In a recent case that captured the attention of elder law practitioners, the Court of Appeals of Arizona delivered a decision that underscores the complexities surrounding the definition of “vulnerable adult” under Arizona law. While the case, *Holly Richardson, as Personal Representative of the Estate of Sally A. Hendrix, v. Jack Richard Hannallah, MD et al.*, does not create legal precedent, its insights into the Adult Protective Services Act (APSA) are invaluable for those navigating the legal landscape of elder law, guardianship, and conservatorship.

Hendrix v. Hannallah: Case Overview

Sally Hendrix, a 69-year-old with a diabetic ulcer and other health issues, sought medical treatment that unfortunately led to severe complications. Following her passing, Holly Richardson, representing Hendrix’s estate, initiated a lawsuit against the medical providers, arguing that Hendrix was a “vulnerable adult” under APSA. The court’s task was to determine whether Hendrix’s condition placed her within this category, impacting the applicability of APSA protections.

Key Takeaways from the Court’s Decision

The Court of Appeals affirmed the lower court’s ruling that Hendrix, despite her physical impairments, did not meet APSA’s definition of a “vulnerable adult” primarily because she could manage her personal and financial affairs independently. This decision emphasizes that the determination of vulnerability under APSA hinges not just on physical or mental impairments but on the individual’s overall ability to protect themselves from abuse, neglect, or exploitation.

Definition of “Vulnerable Adult” and its Subparts

APSA defines a “vulnerable adult” as someone 18 years or older who cannot protect themselves due to physical or mental impairments. This case highlights the nuanced interpretation of vulnerability, focusing on the individual’s capacity to safeguard their well-being, rather than the presence of a medical condition alone.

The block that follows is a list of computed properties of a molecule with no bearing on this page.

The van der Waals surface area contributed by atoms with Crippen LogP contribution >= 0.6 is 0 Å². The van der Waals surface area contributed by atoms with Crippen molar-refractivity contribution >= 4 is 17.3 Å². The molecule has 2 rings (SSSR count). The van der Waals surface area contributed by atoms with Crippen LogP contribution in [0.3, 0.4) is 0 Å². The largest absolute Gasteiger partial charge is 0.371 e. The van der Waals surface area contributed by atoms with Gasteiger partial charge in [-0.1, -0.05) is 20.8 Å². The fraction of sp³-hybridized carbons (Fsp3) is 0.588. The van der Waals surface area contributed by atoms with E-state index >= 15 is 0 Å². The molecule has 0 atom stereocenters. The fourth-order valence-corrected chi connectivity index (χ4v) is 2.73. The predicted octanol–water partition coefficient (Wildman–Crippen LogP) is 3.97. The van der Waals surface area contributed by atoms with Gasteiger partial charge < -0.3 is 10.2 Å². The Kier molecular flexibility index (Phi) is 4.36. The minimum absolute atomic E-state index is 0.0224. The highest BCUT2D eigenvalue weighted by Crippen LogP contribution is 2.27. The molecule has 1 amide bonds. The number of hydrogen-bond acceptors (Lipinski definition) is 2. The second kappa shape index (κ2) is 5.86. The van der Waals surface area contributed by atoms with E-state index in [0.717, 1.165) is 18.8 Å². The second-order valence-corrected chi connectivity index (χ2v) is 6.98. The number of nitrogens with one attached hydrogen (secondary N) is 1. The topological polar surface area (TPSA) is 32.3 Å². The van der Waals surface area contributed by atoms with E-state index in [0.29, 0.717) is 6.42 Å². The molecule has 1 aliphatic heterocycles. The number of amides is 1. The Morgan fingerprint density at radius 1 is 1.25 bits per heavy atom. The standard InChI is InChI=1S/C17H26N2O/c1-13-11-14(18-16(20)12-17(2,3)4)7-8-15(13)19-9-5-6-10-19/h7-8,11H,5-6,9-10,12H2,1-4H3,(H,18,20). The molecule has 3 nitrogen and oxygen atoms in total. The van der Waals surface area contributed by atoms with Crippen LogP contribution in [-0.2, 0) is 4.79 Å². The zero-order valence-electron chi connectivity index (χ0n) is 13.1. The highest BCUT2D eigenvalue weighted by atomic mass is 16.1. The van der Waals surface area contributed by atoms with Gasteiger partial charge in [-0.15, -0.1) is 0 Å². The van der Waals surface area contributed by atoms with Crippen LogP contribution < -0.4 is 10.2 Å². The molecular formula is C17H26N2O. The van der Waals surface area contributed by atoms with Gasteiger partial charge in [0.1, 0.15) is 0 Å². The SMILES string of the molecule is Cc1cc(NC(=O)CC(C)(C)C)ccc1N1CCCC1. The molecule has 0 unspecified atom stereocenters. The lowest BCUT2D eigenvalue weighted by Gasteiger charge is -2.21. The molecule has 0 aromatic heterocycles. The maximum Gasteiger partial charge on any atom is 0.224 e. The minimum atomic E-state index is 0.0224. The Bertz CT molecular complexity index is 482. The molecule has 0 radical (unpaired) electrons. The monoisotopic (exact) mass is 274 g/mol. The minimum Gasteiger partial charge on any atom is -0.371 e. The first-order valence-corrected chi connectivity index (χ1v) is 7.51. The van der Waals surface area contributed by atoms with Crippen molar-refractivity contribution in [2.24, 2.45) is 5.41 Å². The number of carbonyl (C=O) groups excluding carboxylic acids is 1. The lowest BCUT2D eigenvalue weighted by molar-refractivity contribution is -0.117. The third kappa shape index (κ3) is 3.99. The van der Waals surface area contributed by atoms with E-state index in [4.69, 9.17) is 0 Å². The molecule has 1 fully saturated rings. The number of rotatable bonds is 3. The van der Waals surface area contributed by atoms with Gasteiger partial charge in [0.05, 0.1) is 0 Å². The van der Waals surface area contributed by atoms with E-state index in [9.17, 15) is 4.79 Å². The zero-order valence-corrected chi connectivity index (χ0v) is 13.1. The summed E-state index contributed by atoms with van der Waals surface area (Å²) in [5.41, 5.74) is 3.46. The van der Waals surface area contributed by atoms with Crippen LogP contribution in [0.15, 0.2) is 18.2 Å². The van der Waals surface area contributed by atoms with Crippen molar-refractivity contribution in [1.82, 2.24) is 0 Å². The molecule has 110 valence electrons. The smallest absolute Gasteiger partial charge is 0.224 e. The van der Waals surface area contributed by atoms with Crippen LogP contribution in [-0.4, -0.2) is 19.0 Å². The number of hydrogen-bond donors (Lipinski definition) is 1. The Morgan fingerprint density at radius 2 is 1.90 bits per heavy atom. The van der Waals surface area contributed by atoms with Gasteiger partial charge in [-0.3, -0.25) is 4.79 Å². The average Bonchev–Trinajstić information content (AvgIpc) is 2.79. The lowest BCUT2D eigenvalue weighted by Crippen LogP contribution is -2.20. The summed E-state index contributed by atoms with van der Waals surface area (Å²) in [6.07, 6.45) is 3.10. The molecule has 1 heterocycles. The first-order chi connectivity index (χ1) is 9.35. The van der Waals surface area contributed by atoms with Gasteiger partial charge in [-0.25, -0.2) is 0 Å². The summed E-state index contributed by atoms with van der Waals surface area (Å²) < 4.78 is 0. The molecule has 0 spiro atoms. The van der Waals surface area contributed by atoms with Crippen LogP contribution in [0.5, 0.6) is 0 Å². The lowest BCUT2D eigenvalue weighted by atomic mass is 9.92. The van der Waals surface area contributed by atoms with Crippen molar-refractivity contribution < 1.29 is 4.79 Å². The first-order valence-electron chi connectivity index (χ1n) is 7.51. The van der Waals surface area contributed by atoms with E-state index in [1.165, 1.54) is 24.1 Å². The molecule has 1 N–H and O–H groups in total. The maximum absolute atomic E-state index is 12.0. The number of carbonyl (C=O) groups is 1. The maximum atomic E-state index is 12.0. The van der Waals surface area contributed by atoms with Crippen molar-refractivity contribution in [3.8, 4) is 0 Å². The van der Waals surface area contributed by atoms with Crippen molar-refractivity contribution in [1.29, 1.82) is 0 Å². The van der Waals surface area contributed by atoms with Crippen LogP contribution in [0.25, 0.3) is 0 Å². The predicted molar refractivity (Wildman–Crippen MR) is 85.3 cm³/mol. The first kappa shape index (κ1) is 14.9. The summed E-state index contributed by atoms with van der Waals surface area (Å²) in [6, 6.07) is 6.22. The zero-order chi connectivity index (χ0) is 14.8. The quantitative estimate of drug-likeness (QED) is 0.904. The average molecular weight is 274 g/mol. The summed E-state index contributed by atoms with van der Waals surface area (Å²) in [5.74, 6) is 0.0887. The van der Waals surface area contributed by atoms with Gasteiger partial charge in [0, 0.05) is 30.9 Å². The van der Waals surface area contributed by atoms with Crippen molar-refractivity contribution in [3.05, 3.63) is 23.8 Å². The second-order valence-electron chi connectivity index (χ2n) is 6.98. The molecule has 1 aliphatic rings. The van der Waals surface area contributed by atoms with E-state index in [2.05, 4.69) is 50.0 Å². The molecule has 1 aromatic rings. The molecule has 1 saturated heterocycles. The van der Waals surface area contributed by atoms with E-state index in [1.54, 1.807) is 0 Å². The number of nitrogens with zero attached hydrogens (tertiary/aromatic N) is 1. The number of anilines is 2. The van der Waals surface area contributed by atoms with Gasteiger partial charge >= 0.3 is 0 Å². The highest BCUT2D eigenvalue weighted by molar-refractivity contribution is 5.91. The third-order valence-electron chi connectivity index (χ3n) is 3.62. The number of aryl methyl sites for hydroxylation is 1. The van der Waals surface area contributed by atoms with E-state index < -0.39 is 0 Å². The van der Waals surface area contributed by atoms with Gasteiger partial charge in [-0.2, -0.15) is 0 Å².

Implications for Elder Law and Guardianship

This decision has significant implications for elder law practice, particularly in cases involving abuse, neglect or exploitation of Arizona’s large population of vulnerable adults. It serves as a reminder of the critical need for clear evidence when asserting that an individual is a “vulnerable adult” under APSA, influencing strategies in both litigation and the planning of elder care.

At Berk Law Group, we specialize in probate, trust, estate, guardianship, conservatorship, and elder law litigation. Our extensive experience and proven track record in these areas allow us to navigate the complexities of cases involving vulnerable adults with precision and empathy.

The recent Arizona Court of Appeals decision is a crucial reminder of the complexities involved in classifying an individual as a “vulnerable adult” under APSA. For legal professionals in the probate, estate, and elder law sectors, a nuanced understanding of these definitions is essential in providing effective representation and support to our clients.  We understand the nuances of APSA and are dedicated to advocating for the rights and dignity of those who may be unable to protect themselves. Our commitment to our clients and depth of expertise make us a trusted ally in safeguarding the interests of vulnerable adults and their families.  Please contact us if you have any questions.

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